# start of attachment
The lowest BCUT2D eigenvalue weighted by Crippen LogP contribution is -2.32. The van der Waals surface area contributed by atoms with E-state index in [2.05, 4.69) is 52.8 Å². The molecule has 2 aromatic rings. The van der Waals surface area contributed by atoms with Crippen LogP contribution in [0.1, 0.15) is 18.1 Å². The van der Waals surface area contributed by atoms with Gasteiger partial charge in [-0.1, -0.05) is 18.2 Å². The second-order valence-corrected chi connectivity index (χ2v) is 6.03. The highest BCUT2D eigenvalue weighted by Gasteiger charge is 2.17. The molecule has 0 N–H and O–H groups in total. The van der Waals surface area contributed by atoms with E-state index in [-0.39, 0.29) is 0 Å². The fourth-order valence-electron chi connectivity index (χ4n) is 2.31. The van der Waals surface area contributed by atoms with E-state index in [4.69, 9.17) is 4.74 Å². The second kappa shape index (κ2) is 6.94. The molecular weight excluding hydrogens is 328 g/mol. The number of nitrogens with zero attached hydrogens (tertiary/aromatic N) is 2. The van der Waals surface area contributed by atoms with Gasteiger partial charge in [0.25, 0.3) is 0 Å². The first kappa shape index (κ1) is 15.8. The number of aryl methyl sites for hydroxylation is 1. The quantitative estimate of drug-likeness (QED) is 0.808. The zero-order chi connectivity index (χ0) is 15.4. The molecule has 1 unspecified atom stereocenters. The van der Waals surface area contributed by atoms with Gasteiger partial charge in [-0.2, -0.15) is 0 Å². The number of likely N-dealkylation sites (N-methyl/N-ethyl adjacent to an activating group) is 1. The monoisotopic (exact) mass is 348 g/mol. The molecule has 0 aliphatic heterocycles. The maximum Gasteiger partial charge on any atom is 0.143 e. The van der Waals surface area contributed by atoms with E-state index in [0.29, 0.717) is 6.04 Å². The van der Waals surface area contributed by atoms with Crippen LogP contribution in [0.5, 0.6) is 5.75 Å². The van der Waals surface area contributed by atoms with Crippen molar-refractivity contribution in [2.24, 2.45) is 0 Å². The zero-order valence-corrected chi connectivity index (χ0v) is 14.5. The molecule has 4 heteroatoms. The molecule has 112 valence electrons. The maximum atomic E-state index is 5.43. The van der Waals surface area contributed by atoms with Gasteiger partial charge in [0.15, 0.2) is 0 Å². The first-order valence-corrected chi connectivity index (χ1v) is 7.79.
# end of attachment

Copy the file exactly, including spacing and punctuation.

The lowest BCUT2D eigenvalue weighted by Crippen LogP contribution is -2.32. The van der Waals surface area contributed by atoms with E-state index in [2.05, 4.69) is 52.8 Å². The molecule has 2 aromatic rings. The van der Waals surface area contributed by atoms with Crippen LogP contribution in [0.1, 0.15) is 18.1 Å². The van der Waals surface area contributed by atoms with Gasteiger partial charge in [-0.1, -0.05) is 18.2 Å². The second-order valence-corrected chi connectivity index (χ2v) is 6.03. The highest BCUT2D eigenvalue weighted by Gasteiger charge is 2.17. The molecule has 0 N–H and O–H groups in total. The van der Waals surface area contributed by atoms with E-state index in [-0.39, 0.29) is 0 Å². The fourth-order valence-electron chi connectivity index (χ4n) is 2.31. The van der Waals surface area contributed by atoms with E-state index in [4.69, 9.17) is 4.74 Å². The second kappa shape index (κ2) is 6.94. The molecular weight excluding hydrogens is 328 g/mol. The number of nitrogens with zero attached hydrogens (tertiary/aromatic N) is 2. The van der Waals surface area contributed by atoms with Gasteiger partial charge in [0.25, 0.3) is 0 Å². The first kappa shape index (κ1) is 15.8. The number of aryl methyl sites for hydroxylation is 1. The quantitative estimate of drug-likeness (QED) is 0.808. The zero-order chi connectivity index (χ0) is 15.4. The molecule has 1 unspecified atom stereocenters. The van der Waals surface area contributed by atoms with Gasteiger partial charge in [-0.2, -0.15) is 0 Å². The number of likely N-dealkylation sites (N-methyl/N-ethyl adjacent to an activating group) is 1. The monoisotopic (exact) mass is 348 g/mol. The molecule has 0 aliphatic heterocycles. The maximum Gasteiger partial charge on any atom is 0.143 e. The van der Waals surface area contributed by atoms with E-state index in [0.29, 0.717) is 6.04 Å². The van der Waals surface area contributed by atoms with Crippen LogP contribution in [0.5, 0.6) is 5.75 Å². The van der Waals surface area contributed by atoms with Crippen molar-refractivity contribution in [2.24, 2.45) is 0 Å². The zero-order valence-corrected chi connectivity index (χ0v) is 14.5. The molecule has 4 heteroatoms. The molecule has 112 valence electrons. The maximum atomic E-state index is 5.43. The van der Waals surface area contributed by atoms with Gasteiger partial charge in [0.15, 0.2) is 0 Å². The first-order valence-corrected chi connectivity index (χ1v) is 7.79.